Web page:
Thursday, August 20, 2009

The slide down the slippery slope

Through a series of comments and links in various articles, I ended up at this Washington Post story about the latest intrusion of government into private business.

"Two senior House Democrats are seeking a raft of financial figures from health-insurance companies, upping the ante as President Obama and his allies push to make the insurance industry's flaws a centerpiece of their campaign for health-care reform.

House Energy and Commerce Chairman Henry Waxman (D-Calif.) and Rep. Bart Stupak (D-Mich.), chairman of the panel's subcommittee on oversight and investigations, wrote letters Monday to more than 50 of the nation's largest insurers informing them that the committee "is examining executive compensation and other business practices in the health insurance industry." They requested detailed information on the compensation packages of the companies' highest-paid employees, as well as information on the companies' boards, conferences and events they sponsored, the profitability of the individual health-care products they sell and revenues earned through government programs like Medicare and Medicaid.

The letters ask that much of the information be provided to the committee by Sept. 4, and the rest by Sept. 14. The House is scheduled to return from recess Sept. 8."

Since when did Congress have the authority to 'examine' the compensation decisions of private companies? The Constitution does not give them the power to do this, but some might say prior practices do.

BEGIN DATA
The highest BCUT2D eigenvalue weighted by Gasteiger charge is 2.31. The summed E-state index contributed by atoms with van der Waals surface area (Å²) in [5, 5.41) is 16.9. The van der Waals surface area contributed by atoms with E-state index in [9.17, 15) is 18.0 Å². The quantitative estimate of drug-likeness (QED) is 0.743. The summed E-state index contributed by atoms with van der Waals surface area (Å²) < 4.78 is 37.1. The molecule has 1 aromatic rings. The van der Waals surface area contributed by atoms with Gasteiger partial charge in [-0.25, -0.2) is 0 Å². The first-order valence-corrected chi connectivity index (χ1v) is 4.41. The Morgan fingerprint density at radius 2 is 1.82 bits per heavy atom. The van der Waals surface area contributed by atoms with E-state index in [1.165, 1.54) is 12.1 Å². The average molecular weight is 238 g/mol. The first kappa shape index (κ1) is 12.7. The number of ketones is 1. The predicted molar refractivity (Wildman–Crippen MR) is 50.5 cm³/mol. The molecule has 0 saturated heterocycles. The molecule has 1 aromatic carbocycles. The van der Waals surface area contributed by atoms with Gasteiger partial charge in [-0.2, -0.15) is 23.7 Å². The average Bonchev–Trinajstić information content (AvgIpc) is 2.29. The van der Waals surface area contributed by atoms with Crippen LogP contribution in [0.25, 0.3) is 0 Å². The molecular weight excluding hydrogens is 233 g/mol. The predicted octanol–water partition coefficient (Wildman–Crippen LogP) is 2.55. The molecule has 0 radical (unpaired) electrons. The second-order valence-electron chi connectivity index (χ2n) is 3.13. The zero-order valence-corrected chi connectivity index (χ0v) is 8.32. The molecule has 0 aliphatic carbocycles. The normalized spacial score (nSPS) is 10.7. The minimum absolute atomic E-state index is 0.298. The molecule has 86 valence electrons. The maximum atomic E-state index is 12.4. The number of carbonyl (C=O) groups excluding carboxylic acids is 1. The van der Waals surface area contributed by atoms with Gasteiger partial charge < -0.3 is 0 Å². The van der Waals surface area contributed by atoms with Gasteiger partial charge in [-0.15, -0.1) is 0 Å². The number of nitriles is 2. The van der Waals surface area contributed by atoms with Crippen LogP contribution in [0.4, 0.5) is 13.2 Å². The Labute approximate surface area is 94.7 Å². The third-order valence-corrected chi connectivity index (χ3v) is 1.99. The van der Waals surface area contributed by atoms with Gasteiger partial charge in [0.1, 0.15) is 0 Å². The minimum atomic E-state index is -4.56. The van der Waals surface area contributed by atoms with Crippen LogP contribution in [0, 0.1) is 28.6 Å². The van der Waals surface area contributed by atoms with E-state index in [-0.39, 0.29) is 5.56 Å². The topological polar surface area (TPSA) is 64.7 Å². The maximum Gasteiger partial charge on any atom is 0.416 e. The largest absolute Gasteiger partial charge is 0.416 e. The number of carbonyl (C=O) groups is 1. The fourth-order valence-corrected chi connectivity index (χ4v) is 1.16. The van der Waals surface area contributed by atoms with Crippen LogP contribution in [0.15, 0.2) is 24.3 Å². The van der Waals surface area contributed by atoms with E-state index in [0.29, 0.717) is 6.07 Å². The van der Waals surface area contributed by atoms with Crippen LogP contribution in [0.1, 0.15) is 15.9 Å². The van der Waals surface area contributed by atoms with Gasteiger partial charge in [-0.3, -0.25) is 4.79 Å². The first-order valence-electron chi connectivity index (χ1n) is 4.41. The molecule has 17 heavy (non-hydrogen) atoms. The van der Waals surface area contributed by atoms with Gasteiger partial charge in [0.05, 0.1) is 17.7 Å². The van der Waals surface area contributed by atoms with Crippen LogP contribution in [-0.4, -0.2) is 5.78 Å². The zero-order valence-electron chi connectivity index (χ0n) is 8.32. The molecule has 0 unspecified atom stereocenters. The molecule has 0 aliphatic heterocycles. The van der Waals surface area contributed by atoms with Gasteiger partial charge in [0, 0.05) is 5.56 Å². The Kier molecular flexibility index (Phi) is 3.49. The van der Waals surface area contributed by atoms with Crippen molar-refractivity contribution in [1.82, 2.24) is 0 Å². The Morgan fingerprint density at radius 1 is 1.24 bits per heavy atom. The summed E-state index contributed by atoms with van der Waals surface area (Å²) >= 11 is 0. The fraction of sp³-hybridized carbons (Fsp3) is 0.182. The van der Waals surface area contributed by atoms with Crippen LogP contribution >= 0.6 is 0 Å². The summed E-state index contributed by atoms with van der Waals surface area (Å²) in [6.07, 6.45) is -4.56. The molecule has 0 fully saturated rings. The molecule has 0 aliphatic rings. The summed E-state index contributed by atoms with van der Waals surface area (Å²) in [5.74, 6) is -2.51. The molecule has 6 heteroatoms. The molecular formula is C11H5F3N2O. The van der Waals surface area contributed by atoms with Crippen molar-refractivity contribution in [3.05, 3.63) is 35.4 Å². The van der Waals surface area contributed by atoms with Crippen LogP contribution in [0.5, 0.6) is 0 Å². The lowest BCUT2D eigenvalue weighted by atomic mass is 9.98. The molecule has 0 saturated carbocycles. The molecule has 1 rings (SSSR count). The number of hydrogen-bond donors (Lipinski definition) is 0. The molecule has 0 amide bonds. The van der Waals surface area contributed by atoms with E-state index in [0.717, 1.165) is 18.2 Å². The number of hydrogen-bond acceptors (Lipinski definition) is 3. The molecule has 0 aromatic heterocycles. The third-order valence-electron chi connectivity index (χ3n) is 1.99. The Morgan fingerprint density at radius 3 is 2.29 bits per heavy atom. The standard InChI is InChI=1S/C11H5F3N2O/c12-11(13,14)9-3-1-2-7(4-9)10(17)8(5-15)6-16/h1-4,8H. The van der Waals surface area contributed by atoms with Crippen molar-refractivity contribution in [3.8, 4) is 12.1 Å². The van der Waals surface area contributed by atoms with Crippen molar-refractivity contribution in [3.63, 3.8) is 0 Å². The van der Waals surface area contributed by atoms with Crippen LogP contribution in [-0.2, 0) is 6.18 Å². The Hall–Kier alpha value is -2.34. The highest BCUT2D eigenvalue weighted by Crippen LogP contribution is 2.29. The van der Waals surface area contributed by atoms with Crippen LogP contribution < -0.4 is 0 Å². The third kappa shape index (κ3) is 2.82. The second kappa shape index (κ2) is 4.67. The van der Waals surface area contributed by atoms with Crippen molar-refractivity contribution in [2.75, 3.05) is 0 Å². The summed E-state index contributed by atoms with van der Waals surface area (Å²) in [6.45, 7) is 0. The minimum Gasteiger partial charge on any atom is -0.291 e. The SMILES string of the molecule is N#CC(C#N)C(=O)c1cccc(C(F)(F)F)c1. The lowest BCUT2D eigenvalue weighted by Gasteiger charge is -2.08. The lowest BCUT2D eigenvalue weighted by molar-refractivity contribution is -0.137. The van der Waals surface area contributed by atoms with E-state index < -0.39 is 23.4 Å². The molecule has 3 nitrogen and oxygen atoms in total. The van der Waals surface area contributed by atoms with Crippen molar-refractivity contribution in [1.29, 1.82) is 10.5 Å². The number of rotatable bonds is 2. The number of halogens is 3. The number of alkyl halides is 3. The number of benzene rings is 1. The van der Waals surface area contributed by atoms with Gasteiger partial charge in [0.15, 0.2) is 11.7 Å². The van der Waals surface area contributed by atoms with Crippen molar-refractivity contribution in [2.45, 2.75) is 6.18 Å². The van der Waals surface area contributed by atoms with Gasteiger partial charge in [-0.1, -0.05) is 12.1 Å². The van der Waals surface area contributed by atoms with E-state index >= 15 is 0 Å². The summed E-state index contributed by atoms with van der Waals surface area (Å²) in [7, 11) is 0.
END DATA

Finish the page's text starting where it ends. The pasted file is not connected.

Remember way back when people first discussed the idea of a federal minimum wage? One of the questions was this: if Congress can set a minimum, can they also set a maximum? Oh no, we were told, that would never happen...everyone always wants to make more money and American was built on the idea of being rewarded for hard work...

But now we find that we are, indeed, at the place we were warned of: a bunch of politicians in Washington deciding what the pay of various privately-employed individuals should be - not based upon their value to the organization providing the compensation, but upon the political goals of the politicians (who, by the way, get to set their own compensation without any oversight whatsoever!).

We even have a pay czar, though his role is supposed to be limited to compensation within companies who took bail-out monies. But how long do you think it will be before his unelected role expands into other sectors as well?

The politicians will tell you that since these companies are getting 'public' dollars, the 'public' gets to dictate terms, conditions, practices, even product development, and a host of rules and regulations. But they don't really mean the 'public.' They mean the politicians. And these same politicians use their elected positions to force their own views on the nation, even when the nation disagrees.

So here we are, with Congress delving into matters of contract between two consenting parties with the idea that despite the mutual agreement of the parties, the contract should be changed so that what government wants (regardless of anyone else) government gets. But it's not just matters of compensation, it's creeped into almost every aspect of our lives, from smoking in private places to mandatory seat belt usage to taxes on products we like but government says are bad for us.

It is a slippery slope - and we're closer to the bottom than we ever thought possible.


Hooda Thunkit (Dave Zawodny) said...


Is it just me, or has "govt" become the most recent dirty four letter word in this nations vocabulary?

James said...

The Democrats [Socialists] are going after every business and organization that does not support their takeover of the health care of the citizens of the United States. It's time now to demonize the insurance companies by asking for their financial statements.

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